What are the first responses of support you’ve received?

Archbishop Dal Toso: First of all, I would like to thank all those who have already contributed and are contributing to the Fund. In particular, some of the local directorates of the Pontifical Missionary Works have already taken action, and an Episcopal Conference has reacted immediately by offering concrete help. We’ve also received support from individuals and institutions. But it’s still too early to have an idea about the amount of money available, partly because in many cases it’s not possible to take up collections, as we cannot celebrate Mass with the people. 

What projects will this Fund finance?

Archbishop Dal Toso: From the beginning, it’s been clear that the fund will be dedicated to projects that are in line with the charism of the Pontifical Mission Societies—that is, pastoral projects of institutions of the Church supporting evangelization. For example: in many cases, bishops are no longer able to ensure the basic needs of their priests and seminarians, who live solely from the Sunday collection, which is impossible at present because of the rules of confinement.   

We’ve also intervened to help dioceses in their immediate relief work in favor of families, children, and elderly people in the parishes and communities present in their territory, as they’ve been left without resources. Many of these children used to receive their only meal of the day at schools which are now closed because of COVID-19, and which receive help from the Pontifical Work of Missionary Children. 

Many children used to receive their only meal of their day at schools which are now closed because of COVID-19.

Have you received testimonies from missionaries who have impressed you in a particular way in these days of pandemic?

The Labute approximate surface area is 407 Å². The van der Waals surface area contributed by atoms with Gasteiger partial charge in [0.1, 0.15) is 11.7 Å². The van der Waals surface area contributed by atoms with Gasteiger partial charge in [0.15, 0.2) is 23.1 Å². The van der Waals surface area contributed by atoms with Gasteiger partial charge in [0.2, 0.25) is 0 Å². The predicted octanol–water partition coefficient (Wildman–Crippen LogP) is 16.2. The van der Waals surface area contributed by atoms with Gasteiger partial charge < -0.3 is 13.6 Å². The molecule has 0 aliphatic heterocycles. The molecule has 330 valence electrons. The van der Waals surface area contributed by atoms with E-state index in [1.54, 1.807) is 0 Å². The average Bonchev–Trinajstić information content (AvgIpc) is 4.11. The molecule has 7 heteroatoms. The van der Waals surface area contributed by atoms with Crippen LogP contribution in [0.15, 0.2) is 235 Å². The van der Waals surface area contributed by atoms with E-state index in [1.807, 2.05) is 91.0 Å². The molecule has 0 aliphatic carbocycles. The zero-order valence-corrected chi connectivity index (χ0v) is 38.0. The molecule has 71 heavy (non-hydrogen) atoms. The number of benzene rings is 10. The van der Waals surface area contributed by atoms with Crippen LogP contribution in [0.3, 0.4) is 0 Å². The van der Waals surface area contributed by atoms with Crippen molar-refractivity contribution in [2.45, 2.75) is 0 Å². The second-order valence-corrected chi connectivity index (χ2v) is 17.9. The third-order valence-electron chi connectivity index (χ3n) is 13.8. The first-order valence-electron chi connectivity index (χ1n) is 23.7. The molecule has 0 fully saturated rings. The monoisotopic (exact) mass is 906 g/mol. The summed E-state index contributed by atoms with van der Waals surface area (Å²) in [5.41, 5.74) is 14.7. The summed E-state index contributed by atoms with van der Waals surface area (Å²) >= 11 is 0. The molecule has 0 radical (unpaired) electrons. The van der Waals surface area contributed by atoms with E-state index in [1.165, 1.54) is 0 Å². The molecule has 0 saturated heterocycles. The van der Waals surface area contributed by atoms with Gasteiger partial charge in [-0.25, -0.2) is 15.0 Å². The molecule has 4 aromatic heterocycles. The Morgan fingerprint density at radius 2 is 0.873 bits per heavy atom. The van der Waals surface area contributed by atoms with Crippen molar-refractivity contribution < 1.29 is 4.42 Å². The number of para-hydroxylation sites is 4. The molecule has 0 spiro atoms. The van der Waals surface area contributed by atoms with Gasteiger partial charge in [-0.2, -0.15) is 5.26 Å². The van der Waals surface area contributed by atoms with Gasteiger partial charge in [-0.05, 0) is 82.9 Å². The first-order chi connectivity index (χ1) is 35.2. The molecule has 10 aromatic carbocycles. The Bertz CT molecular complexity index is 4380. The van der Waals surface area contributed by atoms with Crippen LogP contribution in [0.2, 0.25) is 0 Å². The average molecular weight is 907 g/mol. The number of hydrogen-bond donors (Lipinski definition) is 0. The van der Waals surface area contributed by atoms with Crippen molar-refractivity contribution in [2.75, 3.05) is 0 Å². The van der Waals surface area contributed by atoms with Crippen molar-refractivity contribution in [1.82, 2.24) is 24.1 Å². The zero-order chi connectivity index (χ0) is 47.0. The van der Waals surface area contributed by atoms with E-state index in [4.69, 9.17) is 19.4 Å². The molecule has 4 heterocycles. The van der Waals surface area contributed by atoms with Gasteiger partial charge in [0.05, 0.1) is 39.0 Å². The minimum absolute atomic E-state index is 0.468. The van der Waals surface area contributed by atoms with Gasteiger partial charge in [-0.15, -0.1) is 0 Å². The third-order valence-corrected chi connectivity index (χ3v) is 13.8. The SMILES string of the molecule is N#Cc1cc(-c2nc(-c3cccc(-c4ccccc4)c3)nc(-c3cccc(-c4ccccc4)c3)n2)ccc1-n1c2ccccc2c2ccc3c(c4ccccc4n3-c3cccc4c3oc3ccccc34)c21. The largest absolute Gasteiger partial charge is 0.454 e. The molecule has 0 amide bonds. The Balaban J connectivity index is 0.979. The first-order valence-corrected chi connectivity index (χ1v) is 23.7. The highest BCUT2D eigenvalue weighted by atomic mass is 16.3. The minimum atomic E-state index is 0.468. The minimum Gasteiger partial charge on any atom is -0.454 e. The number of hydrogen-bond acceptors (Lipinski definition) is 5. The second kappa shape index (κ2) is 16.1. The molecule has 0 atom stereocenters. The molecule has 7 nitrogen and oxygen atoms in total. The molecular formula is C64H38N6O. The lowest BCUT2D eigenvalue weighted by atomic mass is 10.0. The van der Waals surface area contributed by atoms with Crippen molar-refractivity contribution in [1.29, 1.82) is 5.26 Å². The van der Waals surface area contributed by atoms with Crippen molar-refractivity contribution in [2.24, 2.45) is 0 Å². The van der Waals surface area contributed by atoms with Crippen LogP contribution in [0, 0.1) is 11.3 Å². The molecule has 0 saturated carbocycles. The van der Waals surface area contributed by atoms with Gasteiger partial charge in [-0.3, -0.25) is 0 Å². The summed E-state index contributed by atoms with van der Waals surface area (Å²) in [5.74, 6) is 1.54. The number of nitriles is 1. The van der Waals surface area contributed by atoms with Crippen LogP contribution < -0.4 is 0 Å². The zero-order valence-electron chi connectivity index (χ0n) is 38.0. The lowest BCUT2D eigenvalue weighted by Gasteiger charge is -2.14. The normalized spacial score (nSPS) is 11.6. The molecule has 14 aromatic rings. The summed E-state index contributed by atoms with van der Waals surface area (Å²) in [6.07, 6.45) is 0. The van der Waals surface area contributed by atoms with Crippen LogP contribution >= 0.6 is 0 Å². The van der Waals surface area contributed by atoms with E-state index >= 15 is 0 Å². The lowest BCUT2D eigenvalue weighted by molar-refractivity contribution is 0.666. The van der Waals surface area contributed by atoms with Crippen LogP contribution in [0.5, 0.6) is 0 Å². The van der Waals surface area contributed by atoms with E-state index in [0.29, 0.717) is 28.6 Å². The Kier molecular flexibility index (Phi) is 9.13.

Archbishop Dal Toso: I have been very impressed by the situation in South Africa, where the Church—that is, the dioceses, the parishes, the religious communities, and the laity—have given themselves to respond to the food crisis, which has increased dramatically with the confinement imposed by the pandemic. It’s a very serious situation, which is not often talked about. 

How can the person reading this article collaborate with this appeal by the Pope?

Archbishop Dal Toso: Following the spirit of the Pontifical Missionary Works, I would say that the first contribution is prayer. In fact, in these past few months we’ve witnessed a great movement of prayer, because we know that there are needs that can only be faced and overcome by entrusting ourselves to God, who is a good Father: He is the Creator, and we are His creatures. 

We have opened an account to receive contributions to this Fund at the banking institute of the Holy See, the IOR:

VA31001000000040286004 in Euros and

VA04001000000040286005 in US dollars.

Both accounts are in the name of Administration of Pontifical Missionary Works.

It is also possible to make a donation online through the administration of the Pontifical Missionary Works in your own country:

USA: https://www.missio.org/project/17956/Pope-Francis-COVID19-Emergency-Solidarity-Fund-?localization=EN

IRELAND: https://www.wmi.ie/

ENGLAND AND WALES: https://missio.org.uk/

SCOTLAND: https://www.missioscotland.com/

AUSTRALIA: https://www.catholicmission.org.au/

NEW ZEALAND: https://missio.nz/

PHILIPPINES: https://pms-phil.org/

NIGERIA: http://www.pmsng.org/

In the Pontifical Mission Societies’ two centuries of history, we’ve been able to do much, thanks to the contributions of missionary charity of many people: I am sure that on this occasion too these contributions will not be lacking.

You can receive more information about the Emergency Fund for Covid-19 through the Pontifical Mission Societies by writing to the presidency: presidente@ppoomm.va